Italian authorities have been screening athletes for hypertrophic cardiomyopathy for more than 20 years. A study in the New England Journal of Medicine (1998;339:364-9) finds that screening might have worked. Between 1979 and 1996, 49 young athletes died suddenly in the Veneto region of Italy, only one of whom had hypertrophic cardiomyopathy. In the United States, where there is no screening, hypertrophic cardiomyopathy is the main cause of sudden death in these athletes. The largest causes of death in the Italian study were arrythmogenic right ventricular cardiomyopathy and early coronary artery disease.

Men in families with an inherited predisposition to breast cancer tend to avoid genetic counselling, although a qualitative study suggests that they know that their daughters are at risk (Journal of Medical Genetics 1998;35:739-44). Researchers interviewed 22 Irish men with a family history of breast cancer, who reported that they did not like to think about breast cancer and, anyway, were often excluded from family discussions about it. The study found that communication within these families was often complex, making the choice of counselling strategies more difficult.

Exercise is good for you in many ways, but does it protect against breast cancer? Analysis of data from the nurses' health study suggests that it doesn't (Journal of the National Cancer Institute 1998;90:1155-60), although there are good biological reasons why it might. Research on this issue is plentiful but inconclusive, and an accompanying editorial calls for even more. Meanwhile Minerva will keep cycling to protect her coronary arteries, and her self esteem.

The link, or lack of one, between vasectomy and prostate cancer is another issue hamstrung by a large volume of poor research that is ultimately inconclusive. A systematic review and meta-analysis finds no association and shows clearly that poor research methods are more likely to lead to positive findings than methodologically sound study designs (Fertility and Sterility 1998;70:191-200). Men should not be deterred by an association generated by numerous sources of bias, including publication bias.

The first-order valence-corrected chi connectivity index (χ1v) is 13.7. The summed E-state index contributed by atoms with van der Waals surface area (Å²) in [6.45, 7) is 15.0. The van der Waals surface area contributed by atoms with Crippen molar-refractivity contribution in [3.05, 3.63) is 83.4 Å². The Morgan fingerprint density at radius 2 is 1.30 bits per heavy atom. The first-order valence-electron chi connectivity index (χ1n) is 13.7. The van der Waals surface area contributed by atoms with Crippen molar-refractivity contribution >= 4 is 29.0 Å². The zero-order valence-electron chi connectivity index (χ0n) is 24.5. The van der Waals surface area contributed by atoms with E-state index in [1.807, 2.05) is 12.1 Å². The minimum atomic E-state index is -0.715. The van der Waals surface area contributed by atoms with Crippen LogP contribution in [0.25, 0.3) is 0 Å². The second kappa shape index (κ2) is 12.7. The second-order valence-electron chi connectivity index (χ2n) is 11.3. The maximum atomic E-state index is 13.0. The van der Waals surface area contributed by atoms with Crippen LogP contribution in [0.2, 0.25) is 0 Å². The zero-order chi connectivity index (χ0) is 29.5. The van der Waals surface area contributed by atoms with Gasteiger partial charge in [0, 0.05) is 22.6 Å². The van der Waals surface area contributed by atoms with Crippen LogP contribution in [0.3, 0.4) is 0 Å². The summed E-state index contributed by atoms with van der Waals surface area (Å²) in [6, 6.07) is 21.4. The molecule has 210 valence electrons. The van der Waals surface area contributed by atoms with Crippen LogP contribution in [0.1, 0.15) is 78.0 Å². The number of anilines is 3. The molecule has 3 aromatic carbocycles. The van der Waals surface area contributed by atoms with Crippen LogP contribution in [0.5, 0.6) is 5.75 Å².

A 56 year old woman was referred from her general practitioner with a 10 year history of progressive deafness on the left side and tinnitus. She did not complain of any other symptoms, and results of physical examination were normal except for mild cerebellar signs. Magnetic resonance imaging was performed to exclude an acoustic neuroma. The scan showed a huge arachnoid cyst almost filling the posterior cranial fossa. The cyst was decompressed, but unfortunately her hearing did not improve. A M Lale, P Jani, R F Gray, Department of Otolaryngology, Addenbrooke's Hospital, Cambridge CB2 2QQ Submissions for this page should include signed consent to publication from the patient.

A 67 year old Jehovah's Witness survived emergency surgery for a leaking abdominal aneurysm despite having a postoperative haemoglobin concentration of only 30 g/l (British Journal of Anaesthesia 1998;81:256-9). During his 14 weeks in hospital he was given total parenteral nutrition, intravenous iron, folinic acid, and subcutaneous epoetin alfa to aid haemoglobin synthesis, but no blood.